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The sky’s the limit: using cloud to thrive in the ‘new normal’

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(Image credit: Image Credit: Rawpixel / Shutterstock)

The Covid-19 pandemic has pushed countries into recession and transformed the way businesses operate. 

As governments continue to encourage remote working and social distancing, organizations have tasked their CIOs with implementing a wide range of digital tools to facilitate communication, collaboration, remote access, and enterprise backends. To maximize productivity and efficiency in this digital environment, organizations will need to combine technology with innovation.

And as economies continue to contract and revenue remains difficult to come by, companies will need to find ways to run operations digitally, while also cutting costs.

Cloud computing can help tackle this; businesses can use it to improve operations while lowering cash burn rates and reducing total IT expenditures by up to 10 percent. But in order to do so, it must be used correctly.

Improving remote access

In an era of social distancing, employees need to access their corporate environments remotely to keep the business cogs turning.

Traditionally, companies have provided this remote access through virtual private networks (VPNs), but they have inherent security and efficiency issues. In addition, most existing appliances were neither designed nor provisioned to support the current needs associated with a fully remote workforce.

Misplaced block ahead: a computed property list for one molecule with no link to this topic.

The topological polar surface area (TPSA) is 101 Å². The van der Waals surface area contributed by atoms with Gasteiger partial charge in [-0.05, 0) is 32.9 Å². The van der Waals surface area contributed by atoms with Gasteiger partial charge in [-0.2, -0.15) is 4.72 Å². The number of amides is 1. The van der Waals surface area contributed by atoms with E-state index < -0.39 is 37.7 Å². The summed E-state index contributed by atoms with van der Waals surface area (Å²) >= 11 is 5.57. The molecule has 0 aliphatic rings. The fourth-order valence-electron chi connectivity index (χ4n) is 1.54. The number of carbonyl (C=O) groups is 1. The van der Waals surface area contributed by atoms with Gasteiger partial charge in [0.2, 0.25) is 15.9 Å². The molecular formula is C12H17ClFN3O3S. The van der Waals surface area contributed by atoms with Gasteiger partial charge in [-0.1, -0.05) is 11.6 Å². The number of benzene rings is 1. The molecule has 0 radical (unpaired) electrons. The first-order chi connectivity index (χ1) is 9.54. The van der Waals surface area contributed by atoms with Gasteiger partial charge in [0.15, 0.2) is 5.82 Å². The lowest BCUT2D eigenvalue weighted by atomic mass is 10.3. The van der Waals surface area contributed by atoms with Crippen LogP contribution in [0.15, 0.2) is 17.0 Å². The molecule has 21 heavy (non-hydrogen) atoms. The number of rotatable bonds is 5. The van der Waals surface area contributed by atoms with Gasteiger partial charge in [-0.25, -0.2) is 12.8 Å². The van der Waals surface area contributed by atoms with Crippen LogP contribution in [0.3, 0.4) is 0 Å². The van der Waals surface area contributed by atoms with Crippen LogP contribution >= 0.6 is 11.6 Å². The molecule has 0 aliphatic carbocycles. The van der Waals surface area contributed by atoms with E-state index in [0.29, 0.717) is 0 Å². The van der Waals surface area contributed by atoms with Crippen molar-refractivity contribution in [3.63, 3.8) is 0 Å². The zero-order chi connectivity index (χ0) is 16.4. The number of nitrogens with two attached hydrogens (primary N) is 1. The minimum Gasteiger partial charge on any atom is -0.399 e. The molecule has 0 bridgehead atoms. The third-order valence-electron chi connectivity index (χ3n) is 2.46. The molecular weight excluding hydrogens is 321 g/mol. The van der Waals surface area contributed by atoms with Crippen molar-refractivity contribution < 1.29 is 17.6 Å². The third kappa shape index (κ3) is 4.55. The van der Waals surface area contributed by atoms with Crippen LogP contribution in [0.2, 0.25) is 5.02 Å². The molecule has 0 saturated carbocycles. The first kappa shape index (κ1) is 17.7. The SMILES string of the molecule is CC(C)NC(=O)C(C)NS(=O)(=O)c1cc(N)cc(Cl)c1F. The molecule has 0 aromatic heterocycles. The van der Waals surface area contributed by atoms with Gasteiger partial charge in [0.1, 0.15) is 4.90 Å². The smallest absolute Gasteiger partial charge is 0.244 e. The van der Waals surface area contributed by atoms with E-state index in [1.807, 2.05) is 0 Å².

Companies need rapid, efficient, highly scalable, and device-agnostic remote access solutions that can cope with the new demands of entire workforces working remotely.

Cloud-based solutions meet all these requirements while offering a pay-as-you-go model that eliminates the need for capacity planning, upfront CAPEX costs, and all of the maintenance expenses associated with traditional solutions.

Adopt cloud native devices

Our analysis projects that companies can save 2 percent of their total IT expenditures by transitioning from fully-fledged PCs to cloud-native thin-client devices.

At many companies, purchasing and maintaining laptop and desktop hardware for end-users is both expensive and time-consuming. Thin-client PCs offer a modern, flexible solution. These devices are designed to work effectively with the cloud-based business applications allowing both remote and office workers to stay productive.

Because they are so affordable, thin-client devices are easily replaceable. This allows organizations to treat end-user hardware less as a precious commodity and more as a useful appliance that should be wherever it can add value.

Cloud-native devices such as Google’s Chromebooks and Chromeboxes are inexpensive, easy to deploy, simple to use, and highly secure.

CIOs should define a clear management strategy for these devices and review the application landscape to see whether specific end users may need supplementary solutions to access non-web clients on their devices.

Lift-and-shift to lower burn rate

Shifting to the cloud may seem like a massive undertaking that requires application refactoring to facilitate total business transformation. That approach typically requires years to implement, plus heavy investments of time and resources.

But executives responding to Covid-19 need to make big decisions right now to reduce cash burn rates.